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Obscenity - Electronic Pornography

internet television music industry

Increasingly, with advanced technologies, the delivery of pornography and thus its control has reached new levels of sophistication. In addition to cable television, dial-a-porn companies, and home videos, the growth of the Internet has created an entirely new medium for the dissemination of any message, including pornographic ones. Parent groups and religious groups have banned together to lobby for control of such media. Such pressure bore early fruit in the music industry with the Washington, D.C.-based Parents' Music Resource Center headed by Tipper Gore. By 1990 the group had managed to label 93 major music releases with the "Parental Advisory: Explicit Lyrics" warning. However, critics of such measures point out that these warning labels only whet the appetites of kids for such products.

The use of 900 numbers for phone sex has also come under close scrutiny, as many of the users of such services are under age. In 1989, the Supreme Court ruled in Sable Communications of California Inc. v. FCC that a ban on dial-a-porn obscenity was constitutional. However, in the same finding, it was decided that a ban on indecency was not constitutional. Thus, if government wanted to protect minors from such phone communication, narrowly defined laws would have to be adopted that would not at the same time violate the free speech rights of adults to the same services.

Television, too, has had its critics, of both the sex and violence portrayed on the airwaves. One study has shown that in a typical week of viewing, teens can see about 57 sexual behaviors on afternoon television. During prime time the viewer could witness 143 per week. New rating systems have been devised by the industry, under pressure from parent groups and with the implicit threat of possible government intervention if nothing was done. Initially, six categories of parental guidance were developed: TV-Y, TV-Y7, TV-G, TV-PG, TV-14, and TV-M. However, such designations were found to be so cumbersome, that new pressure was brought to bear in 1997, and the television industry, with the exception of NBC, agreed on a new rating system: S for sex, V for violence, L for foul language, and D for suggestive dialogue. Critics of the guidelines say that such labeling goes too far into the realm of censorship, giving no indication of the context of such elements, and scaring potential advertisers away from shows that deal with realistic contemporary content. Such measures are in a way merely stop-gap, however, for in 1995 Congress passed a provision for a so-called V-chip, which, inserted in new televisions, would allow for the automatic blocking of undesirable types of programming.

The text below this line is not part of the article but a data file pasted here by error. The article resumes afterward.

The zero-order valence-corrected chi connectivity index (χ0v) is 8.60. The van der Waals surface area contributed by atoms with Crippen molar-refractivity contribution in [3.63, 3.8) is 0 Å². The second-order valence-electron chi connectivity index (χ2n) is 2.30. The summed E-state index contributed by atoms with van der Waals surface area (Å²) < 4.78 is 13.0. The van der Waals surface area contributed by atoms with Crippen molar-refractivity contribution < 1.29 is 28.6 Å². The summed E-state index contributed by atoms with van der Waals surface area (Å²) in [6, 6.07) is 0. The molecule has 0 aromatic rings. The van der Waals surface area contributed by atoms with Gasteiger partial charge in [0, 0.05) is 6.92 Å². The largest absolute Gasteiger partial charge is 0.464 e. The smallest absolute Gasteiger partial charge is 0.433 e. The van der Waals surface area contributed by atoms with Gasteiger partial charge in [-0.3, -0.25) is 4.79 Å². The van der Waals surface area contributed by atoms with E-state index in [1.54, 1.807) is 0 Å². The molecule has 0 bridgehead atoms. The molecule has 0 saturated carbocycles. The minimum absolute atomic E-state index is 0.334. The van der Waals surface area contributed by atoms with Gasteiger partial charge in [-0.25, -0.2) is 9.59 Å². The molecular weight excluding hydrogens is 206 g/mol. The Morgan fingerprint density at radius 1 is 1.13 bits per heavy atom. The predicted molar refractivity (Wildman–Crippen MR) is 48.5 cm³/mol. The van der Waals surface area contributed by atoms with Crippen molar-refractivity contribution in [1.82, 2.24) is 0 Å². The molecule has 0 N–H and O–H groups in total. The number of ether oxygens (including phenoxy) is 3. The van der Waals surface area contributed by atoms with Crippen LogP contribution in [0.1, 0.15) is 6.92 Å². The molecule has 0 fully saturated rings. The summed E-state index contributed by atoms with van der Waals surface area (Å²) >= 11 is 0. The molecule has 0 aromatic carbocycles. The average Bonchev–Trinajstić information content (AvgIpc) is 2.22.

The Internet has also come in for its share of criticism over the availability of pornography. Not only content has been criticized, but also its ready availability for users of all ages. The worldwide nature of such material as well as the ability to download images makes the system virtually impossible to censor. In a landmark case in 1997 the Supreme Court invalidated a Clinton administration piece of legislation regulating cyberspace. In Reno v. American Civil Liberties Union the Court decided that sending "indecent" or "offensive" material to a minor through the Internet can not be a crime, as such transmission is protected under the First Amendment. Thus for the time being, censorship of the Internet has been averted.

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